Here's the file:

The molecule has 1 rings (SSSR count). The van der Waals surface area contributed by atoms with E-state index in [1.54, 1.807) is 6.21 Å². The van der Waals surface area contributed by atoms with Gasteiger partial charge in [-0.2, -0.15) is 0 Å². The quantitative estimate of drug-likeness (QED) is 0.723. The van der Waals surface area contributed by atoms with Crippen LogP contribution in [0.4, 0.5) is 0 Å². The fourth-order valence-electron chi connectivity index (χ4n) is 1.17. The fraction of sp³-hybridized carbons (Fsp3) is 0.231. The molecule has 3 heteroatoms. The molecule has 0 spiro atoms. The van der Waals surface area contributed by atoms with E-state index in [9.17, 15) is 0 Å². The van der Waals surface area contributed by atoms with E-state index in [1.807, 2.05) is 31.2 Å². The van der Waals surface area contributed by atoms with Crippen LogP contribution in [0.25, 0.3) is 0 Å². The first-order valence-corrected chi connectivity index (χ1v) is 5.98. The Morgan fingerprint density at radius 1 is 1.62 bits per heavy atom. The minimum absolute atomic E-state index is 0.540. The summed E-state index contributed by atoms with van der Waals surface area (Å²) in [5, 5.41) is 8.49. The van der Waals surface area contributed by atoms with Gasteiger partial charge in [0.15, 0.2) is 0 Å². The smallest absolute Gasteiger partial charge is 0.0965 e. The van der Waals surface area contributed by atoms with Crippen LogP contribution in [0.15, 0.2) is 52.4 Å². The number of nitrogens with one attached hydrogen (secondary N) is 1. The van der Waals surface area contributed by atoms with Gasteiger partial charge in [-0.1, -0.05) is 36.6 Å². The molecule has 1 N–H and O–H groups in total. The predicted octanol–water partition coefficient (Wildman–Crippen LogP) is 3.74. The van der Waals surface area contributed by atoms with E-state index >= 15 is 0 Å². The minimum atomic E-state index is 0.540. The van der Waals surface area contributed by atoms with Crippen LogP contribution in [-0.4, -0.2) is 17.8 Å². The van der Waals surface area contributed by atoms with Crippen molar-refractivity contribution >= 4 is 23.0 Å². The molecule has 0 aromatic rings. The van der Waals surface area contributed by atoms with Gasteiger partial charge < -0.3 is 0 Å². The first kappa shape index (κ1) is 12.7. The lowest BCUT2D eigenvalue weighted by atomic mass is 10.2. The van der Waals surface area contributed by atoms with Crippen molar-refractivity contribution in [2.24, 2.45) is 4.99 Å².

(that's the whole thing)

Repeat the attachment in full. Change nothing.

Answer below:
The molecule has 1 rings (SSSR count). The van der Waals surface area contributed by atoms with E-state index in [1.54, 1.807) is 6.21 Å². The van der Waals surface area contributed by atoms with Gasteiger partial charge in [-0.2, -0.15) is 0 Å². The quantitative estimate of drug-likeness (QED) is 0.723. The van der Waals surface area contributed by atoms with Crippen LogP contribution in [0.4, 0.5) is 0 Å². The fourth-order valence-electron chi connectivity index (χ4n) is 1.17. The fraction of sp³-hybridized carbons (Fsp3) is 0.231. The molecule has 3 heteroatoms. The molecule has 0 spiro atoms. The van der Waals surface area contributed by atoms with E-state index in [9.17, 15) is 0 Å². The van der Waals surface area contributed by atoms with E-state index in [1.807, 2.05) is 31.2 Å². The van der Waals surface area contributed by atoms with Crippen LogP contribution in [0.25, 0.3) is 0 Å². The first-order valence-corrected chi connectivity index (χ1v) is 5.98. The Morgan fingerprint density at radius 1 is 1.62 bits per heavy atom. The minimum absolute atomic E-state index is 0.540. The summed E-state index contributed by atoms with van der Waals surface area (Å²) in [5, 5.41) is 8.49. The van der Waals surface area contributed by atoms with Gasteiger partial charge in [0.15, 0.2) is 0 Å². The smallest absolute Gasteiger partial charge is 0.0965 e. The van der Waals surface area contributed by atoms with Crippen LogP contribution in [0.15, 0.2) is 52.4 Å². The number of nitrogens with one attached hydrogen (secondary N) is 1. The van der Waals surface area contributed by atoms with Gasteiger partial charge in [-0.1, -0.05) is 36.6 Å². The molecule has 1 N–H and O–H groups in total. The predicted octanol–water partition coefficient (Wildman–Crippen LogP) is 3.74. The van der Waals surface area contributed by atoms with E-state index >= 15 is 0 Å². The minimum atomic E-state index is 0.540. The van der Waals surface area contributed by atoms with Crippen LogP contribution in [-0.4, -0.2) is 17.8 Å². The van der Waals surface area contributed by atoms with Crippen molar-refractivity contribution >= 4 is 23.0 Å². The molecule has 0 aromatic rings. The van der Waals surface area contributed by atoms with Gasteiger partial charge < -0.3 is 0 Å². The first kappa shape index (κ1) is 12.7. The lowest BCUT2D eigenvalue weighted by atomic mass is 10.2. The van der Waals surface area contributed by atoms with Crippen molar-refractivity contribution in [2.24, 2.45) is 4.99 Å².